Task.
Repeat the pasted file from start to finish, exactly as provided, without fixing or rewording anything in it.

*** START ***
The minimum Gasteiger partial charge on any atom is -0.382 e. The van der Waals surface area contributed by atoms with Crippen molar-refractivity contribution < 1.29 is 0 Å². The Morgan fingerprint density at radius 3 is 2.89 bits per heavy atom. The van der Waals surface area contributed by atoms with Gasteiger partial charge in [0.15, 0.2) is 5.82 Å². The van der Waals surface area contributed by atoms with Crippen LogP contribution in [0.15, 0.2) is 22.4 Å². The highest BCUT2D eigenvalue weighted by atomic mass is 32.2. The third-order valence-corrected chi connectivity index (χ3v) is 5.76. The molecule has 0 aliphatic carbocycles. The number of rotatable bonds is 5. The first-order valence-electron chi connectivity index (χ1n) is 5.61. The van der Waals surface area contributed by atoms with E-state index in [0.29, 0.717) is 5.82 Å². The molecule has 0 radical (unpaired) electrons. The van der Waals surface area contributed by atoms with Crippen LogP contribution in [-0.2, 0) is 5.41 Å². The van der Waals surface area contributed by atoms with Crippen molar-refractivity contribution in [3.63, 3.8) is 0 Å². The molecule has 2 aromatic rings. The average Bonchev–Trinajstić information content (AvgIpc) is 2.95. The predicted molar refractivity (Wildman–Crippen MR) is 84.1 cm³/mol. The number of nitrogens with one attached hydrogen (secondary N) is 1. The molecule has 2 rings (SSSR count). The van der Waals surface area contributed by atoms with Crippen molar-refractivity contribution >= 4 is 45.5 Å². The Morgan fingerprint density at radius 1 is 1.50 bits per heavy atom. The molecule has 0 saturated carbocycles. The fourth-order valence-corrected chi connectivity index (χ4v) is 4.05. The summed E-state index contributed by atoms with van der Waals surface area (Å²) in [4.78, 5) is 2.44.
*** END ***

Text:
The minimum Gasteiger partial charge on any atom is -0.382 e. The van der Waals surface area contributed by atoms with Crippen molar-refractivity contribution < 1.29 is 0 Å². The Morgan fingerprint density at radius 3 is 2.89 bits per heavy atom. The van der Waals surface area contributed by atoms with Gasteiger partial charge in [0.15, 0.2) is 5.82 Å². The van der Waals surface area contributed by atoms with Crippen LogP contribution in [0.15, 0.2) is 22.4 Å². The highest BCUT2D eigenvalue weighted by atomic mass is 32.2. The third-order valence-corrected chi connectivity index (χ3v) is 5.76. The molecule has 0 aliphatic carbocycles. The number of rotatable bonds is 5. The first-order valence-electron chi connectivity index (χ1n) is 5.61. The van der Waals surface area contributed by atoms with E-state index in [0.29, 0.717) is 5.82 Å². The molecule has 0 radical (unpaired) electrons. The van der Waals surface area contributed by atoms with Crippen LogP contribution in [-0.2, 0) is 5.41 Å². The van der Waals surface area contributed by atoms with Crippen molar-refractivity contribution in [3.63, 3.8) is 0 Å². The molecule has 2 aromatic rings. The average Bonchev–Trinajstić information content (AvgIpc) is 2.95. The predicted molar refractivity (Wildman–Crippen MR) is 84.1 cm³/mol. The number of nitrogens with one attached hydrogen (secondary N) is 1. The molecule has 2 rings (SSSR count). The van der Waals surface area contributed by atoms with Crippen molar-refractivity contribution >= 4 is 45.5 Å². The Morgan fingerprint density at radius 1 is 1.50 bits per heavy atom. The molecule has 0 saturated carbocycles. The fourth-order valence-corrected chi connectivity index (χ4v) is 4.05. The summed E-state index contributed by atoms with van der Waals surface area (Å²) in [4.78, 5) is 2.44.